Theresa Cameron was a tenured associate professor at Arizona State University. She was accused of misconduct by the Dean and Associate Dean for, among other things, allegedly plagiarizing syllabi of other faculty in the construction and use of several of her own course syllabi. The Dean, Associate Dean, and Provost asked the university President to terminate Dr. Cameron for “just cause” under University and Board of Regents policies, and he did so. Professor Cameron appealed her termination to the ASU Faculty Senate, Committee on Academic Freedom and Tenure (“CAFT”) which found that even though Dr. Cameron admitted she had plagiarized her syllabi, CAFT unanimously recommended that she be reinstated and undergo a post-tenure review to assist her with construction and use of syllabi. The university President, however, rejected CAFT’s recommendation, and Dr. Cameron filed suit. Both the trial and appellate court ruled in favor of the University and Professor Cameron has filed a petition for review by the Arizona Supreme Court.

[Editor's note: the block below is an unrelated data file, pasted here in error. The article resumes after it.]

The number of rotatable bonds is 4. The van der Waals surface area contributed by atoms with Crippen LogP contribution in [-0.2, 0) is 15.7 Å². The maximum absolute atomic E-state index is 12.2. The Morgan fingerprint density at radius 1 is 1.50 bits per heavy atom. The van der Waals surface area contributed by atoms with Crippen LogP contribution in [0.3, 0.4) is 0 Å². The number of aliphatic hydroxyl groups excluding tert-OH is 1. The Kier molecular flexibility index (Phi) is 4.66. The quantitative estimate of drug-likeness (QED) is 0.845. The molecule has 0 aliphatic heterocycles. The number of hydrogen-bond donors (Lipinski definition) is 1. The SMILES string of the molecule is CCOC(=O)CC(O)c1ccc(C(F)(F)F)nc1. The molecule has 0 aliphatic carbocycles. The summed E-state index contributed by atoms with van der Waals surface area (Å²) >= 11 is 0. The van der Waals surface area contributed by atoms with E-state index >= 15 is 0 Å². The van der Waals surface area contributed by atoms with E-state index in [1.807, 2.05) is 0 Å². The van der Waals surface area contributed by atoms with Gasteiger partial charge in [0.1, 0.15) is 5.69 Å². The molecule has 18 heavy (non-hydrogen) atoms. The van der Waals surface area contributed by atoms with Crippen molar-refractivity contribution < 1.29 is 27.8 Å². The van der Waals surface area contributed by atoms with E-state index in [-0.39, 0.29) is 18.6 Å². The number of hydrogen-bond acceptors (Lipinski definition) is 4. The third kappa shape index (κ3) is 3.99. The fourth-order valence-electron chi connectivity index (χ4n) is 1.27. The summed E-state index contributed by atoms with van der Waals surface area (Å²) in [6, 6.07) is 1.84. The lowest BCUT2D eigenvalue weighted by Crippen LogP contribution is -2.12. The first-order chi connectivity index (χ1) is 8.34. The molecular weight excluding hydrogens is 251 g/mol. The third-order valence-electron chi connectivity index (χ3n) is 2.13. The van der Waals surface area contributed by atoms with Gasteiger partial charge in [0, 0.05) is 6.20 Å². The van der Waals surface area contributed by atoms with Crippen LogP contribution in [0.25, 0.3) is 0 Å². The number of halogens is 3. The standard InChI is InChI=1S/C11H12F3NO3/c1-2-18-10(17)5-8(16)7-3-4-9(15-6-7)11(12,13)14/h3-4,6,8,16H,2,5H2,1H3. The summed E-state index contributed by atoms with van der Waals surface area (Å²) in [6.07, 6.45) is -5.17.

The AAUP filed an amicus brief in support of Dr. Cameron’s petition for review, drafted by Arizona State University law professors Joseph Feller and Paul Bender and joined by fifteen ASU law school faculty. The brief primarily argued that the sanction of dismissal was grossly disproportionate to a finding that Dr. Cameron copied portions of syllabi from other sources without attribution and therefore deprived Dr. Cameron of her position without proper due process.
The Arizona Supreme Court issued an order on October 30, 2012, denying Professor Cameron’s petition for review.